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Stop Doubting Trace McSorley

Penn State’s quarterback has already proven he can lead the Nittany Lions to a Big Ten Championship, so why are there calls for him to be benched?

NCAA Football: Indiana at Penn State Lebanon Daily News-USA TODAY NETWORK

Penn State rolled past Indiana, defeating the Hoosiers 45-14. But despite the comfortable victory, the talk after the game wasn’t about the Nittany Lions moving to 5-0 for the first time since 2008. Instead, it was about why Trace McSorley should be benched for Tommy Stevens.

Penn State boat-raced Indiana in the first quarter, but the Nittany Lions’ offense came back down to earth in the second, with a large part of that falling on McSorley’s shoulders. He was 3-of-8 for just 20 yards, and added an interception to boot. Not surprisingly, Penn State didn’t reach pay dirt in the second, leading the way for irrational calls for McSorley’s job.

Fortunately, football is a game of four quarters. For the other three quarters, McSorley played a pretty solid game, finishing the day 23-of-36 for 315 yards, two touchdowns, and just that one interception. If you take away his second quarter dip, McSorley was 20-of-28 for 295 yards and two touchdowns — hardly a performance that deserves the ridicule it’s been met with.

Has McSorley been as good as people, myself included, expected him to be this year? No, probably not. While Saquon Barkley was always the Heisman candidate in the Penn State backfield, McSorley was a legitimate dark horse for the award. To this point in the season, for whatever reason, he hasn’t played at that level. But that’s okay. Just because he hasn’t played at a Heisman-esque level, doesn’t mean he should be benched.

Wanting to bench a starting quarterback in favor of the backup is nothing new in college football. The backup quarterback is always one of the most popular players amongst the fan base. How many people wanted Anthony Morelli to start over Michael Robinson heading into 2005? What about Pat Devlin over Daryll Clark in 2008? And, of course, there was the Bolden-McGloin saga in 2010-2011. Whenever anything looks off for an offense, the laziest easiest way for a fan base to reason with the struggles is to conclude that the backup is better.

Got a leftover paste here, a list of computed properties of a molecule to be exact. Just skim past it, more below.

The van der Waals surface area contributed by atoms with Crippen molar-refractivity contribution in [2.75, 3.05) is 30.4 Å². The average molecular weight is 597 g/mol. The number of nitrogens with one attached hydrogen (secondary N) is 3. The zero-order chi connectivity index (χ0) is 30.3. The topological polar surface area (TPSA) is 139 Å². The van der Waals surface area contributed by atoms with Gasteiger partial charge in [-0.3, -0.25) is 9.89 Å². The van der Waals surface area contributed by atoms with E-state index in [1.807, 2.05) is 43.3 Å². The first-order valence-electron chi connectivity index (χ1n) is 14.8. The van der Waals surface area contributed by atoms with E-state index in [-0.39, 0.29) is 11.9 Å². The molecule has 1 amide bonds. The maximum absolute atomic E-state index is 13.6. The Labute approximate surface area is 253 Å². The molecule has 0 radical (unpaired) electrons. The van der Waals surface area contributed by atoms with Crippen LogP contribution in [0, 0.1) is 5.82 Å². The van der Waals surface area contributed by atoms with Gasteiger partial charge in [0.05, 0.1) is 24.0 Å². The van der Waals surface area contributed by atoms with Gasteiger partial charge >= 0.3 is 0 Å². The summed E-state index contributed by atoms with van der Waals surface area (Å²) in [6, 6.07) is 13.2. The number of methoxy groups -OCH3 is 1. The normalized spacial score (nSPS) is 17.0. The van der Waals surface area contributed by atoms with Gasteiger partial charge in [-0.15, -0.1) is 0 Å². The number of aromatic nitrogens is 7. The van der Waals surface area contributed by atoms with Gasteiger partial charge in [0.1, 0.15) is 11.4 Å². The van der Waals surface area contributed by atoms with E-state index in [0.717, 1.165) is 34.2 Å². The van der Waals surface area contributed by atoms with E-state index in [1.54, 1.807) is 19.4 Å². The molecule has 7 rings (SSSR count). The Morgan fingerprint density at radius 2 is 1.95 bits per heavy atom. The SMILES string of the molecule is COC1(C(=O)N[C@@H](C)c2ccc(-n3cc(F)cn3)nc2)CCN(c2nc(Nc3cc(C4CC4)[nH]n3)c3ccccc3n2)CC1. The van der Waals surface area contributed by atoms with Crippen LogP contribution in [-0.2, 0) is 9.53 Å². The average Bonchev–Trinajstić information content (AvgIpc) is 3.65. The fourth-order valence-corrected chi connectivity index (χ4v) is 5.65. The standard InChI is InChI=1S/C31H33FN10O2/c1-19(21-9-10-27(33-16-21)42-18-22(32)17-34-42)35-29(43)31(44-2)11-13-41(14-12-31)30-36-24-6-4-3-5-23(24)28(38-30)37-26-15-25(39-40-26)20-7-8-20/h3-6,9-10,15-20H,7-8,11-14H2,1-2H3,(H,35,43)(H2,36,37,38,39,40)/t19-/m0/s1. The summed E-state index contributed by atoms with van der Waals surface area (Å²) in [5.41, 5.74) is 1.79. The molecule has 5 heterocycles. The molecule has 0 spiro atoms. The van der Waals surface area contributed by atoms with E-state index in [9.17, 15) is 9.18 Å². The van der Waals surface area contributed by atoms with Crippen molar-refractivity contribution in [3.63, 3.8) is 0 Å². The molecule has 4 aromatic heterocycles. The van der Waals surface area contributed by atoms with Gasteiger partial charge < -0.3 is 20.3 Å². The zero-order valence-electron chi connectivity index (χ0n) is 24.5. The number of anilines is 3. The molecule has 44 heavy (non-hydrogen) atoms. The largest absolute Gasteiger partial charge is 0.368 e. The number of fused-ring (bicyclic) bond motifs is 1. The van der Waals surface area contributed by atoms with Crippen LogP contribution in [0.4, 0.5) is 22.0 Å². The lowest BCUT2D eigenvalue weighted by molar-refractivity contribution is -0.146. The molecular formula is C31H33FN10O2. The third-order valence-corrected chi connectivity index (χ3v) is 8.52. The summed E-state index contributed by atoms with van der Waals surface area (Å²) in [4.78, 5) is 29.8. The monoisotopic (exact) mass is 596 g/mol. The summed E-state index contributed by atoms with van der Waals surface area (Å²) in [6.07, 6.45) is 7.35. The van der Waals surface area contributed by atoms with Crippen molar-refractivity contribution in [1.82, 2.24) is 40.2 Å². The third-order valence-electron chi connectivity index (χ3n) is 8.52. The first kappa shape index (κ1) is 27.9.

Granted, sometimes that is the case. USC rocketed last season when they benched Max Browne for Sam Darnold, but that situation warranted a change under center. Browne was actually bad, and USC was off to a 1-2 start. But here, McSorley is actually not bad — he’s on pace for 42 total touchdowns and 4,286 yards of total offense, while his completion percentage is up 7% from last season — and he’s led Penn State to a 5-0 start and the No. 4 ranking the country. There’s certainly room for improvement, but to bench a player of that caliber? Absolutely absurd.

I’m known to make some jokes about people “doubting” McSorley, but seriously, stop doubting this kid. I think what this really comes back to is that people see he doesn’t have the physical traits of a prototypical quarterback, so any success he’s had is then chalked up to luck. Because every thing else — you know, like his play on the field — points toward McSorley being a really good quarterback. Yeah, he doesn’t have the height or the frame, his throwing motion isn’t smooth, and he even runs a little funny, but guess what? He’s 16-3 as Penn State’s starter. He helped lead Penn State to a Big Ten championship. And even this year, in the season’s most important drive to date, he proved (again) that he’s a winner.

You can continue to harp on every mistake McSorley makes, because trust me, he isn’t infallible. Or you can realize that despite McSorley’s “struggles,” his numbers are up across the board. This is still the same quarterback that took Penn State to unforeseen heights last season, and he’s capable to do it again.